Thousands marched through Dublin in protest over archaic Irish abortion laws that led to the death of an Indian woman who asked to terminate her pregnancy, but was denied that right because of hospital’s “Catholic” beliefs.
Thirty-one-year-old Savita Halappanavar died on October 28, following severe pain and the likelihood of miscarriage at 17 weeks into her pregnancy. Savita reportedly came to a Galway hospital seeking an abortion several times, but was denied. Later, she had a miscarriage and died from septicemia, or blood poisoning.
According to her husband Praveen, she was denied abortion because Ireland is a “Catholic country”.
Savita was an Irish citizen of Indian origin and her death has sparked a wave of protests in Ireland, as well abroad.
Demonstrators are demanding liberalization of unclear Irish abortion laws.
During the Dublin protest a minute’s silence was held to commemorate Savita’s death. Demonstrators also carried candles, signs and chanted "never again".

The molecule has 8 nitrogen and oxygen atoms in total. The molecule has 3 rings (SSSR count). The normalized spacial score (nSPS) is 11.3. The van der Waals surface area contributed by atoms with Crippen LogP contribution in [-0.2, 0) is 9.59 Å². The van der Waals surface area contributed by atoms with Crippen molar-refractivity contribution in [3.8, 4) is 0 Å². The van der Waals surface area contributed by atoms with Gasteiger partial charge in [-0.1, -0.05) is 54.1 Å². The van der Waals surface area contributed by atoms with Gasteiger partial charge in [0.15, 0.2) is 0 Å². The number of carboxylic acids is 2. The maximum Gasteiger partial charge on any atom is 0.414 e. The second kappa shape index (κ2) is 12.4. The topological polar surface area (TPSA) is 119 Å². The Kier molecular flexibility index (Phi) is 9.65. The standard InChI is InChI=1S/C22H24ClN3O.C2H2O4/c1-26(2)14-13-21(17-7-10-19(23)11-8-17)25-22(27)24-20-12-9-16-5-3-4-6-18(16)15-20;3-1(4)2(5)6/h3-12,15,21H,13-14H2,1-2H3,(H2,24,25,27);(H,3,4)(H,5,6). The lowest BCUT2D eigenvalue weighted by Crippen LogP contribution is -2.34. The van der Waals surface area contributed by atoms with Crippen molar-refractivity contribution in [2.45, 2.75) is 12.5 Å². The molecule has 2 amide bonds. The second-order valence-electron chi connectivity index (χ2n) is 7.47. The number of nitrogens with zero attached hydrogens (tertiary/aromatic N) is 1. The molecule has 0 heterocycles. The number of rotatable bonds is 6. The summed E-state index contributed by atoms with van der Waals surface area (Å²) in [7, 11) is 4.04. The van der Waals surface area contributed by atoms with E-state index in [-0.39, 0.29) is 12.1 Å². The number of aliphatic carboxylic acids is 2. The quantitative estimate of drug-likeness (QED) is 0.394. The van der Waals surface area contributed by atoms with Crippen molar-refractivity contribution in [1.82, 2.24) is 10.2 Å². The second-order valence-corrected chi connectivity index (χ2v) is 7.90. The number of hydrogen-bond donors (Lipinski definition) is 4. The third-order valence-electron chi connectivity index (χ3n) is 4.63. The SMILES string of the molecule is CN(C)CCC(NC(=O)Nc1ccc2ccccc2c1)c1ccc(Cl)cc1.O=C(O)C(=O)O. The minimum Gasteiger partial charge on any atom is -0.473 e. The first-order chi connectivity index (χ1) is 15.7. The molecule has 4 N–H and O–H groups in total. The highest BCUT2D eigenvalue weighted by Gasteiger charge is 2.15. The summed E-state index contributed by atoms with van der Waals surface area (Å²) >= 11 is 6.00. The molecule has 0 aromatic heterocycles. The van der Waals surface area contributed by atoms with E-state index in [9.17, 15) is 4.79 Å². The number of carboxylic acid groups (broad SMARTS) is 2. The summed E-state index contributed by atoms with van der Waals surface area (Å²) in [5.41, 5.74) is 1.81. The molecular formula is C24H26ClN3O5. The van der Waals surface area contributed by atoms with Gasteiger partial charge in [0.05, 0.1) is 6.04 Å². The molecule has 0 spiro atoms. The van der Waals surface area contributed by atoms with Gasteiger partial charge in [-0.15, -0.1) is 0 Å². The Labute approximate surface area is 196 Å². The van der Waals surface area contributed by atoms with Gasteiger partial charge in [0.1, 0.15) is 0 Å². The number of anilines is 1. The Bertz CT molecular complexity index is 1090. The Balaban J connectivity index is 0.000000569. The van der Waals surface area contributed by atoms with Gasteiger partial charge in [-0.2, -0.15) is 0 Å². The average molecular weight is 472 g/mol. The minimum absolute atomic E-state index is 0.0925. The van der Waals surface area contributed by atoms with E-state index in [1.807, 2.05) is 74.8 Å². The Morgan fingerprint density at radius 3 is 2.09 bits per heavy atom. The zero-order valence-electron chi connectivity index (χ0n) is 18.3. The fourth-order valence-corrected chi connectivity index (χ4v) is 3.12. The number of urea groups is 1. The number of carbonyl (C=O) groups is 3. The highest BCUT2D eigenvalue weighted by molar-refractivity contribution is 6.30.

In addition, concerns over the circumstances surrounding Savita’s death have been growing in India. On Friday, about 100 protesters came out to demonstrate in front of the Irish embassy, accusing authorities of committing "medical murder".
Indian politicians have come forward calling Savita’s death a crime and demanding the Indian government to step in.
And the Indian government has done just that by asking for a "transparent" probe into the death of Savita.
"I’m confident that the Irish government, with whom we are in constant touch, will properly investigate this case and will strive for a system so such incidents do not happen again," stated Indian Foreign Minister Salman Khurshid.
In Catholic-dominated Ireland abortion is illegal unless it occurs during medical intervention to save the life of a mother. However, there is no clear method of determining when such an intervention is appropriate.
Irish Prime Minister Enda Kenny called Savita’s death a tragedy and announced two separate investigations into the matter. One will be conducted by the hospital and the other by Ireland's Health Service Executive.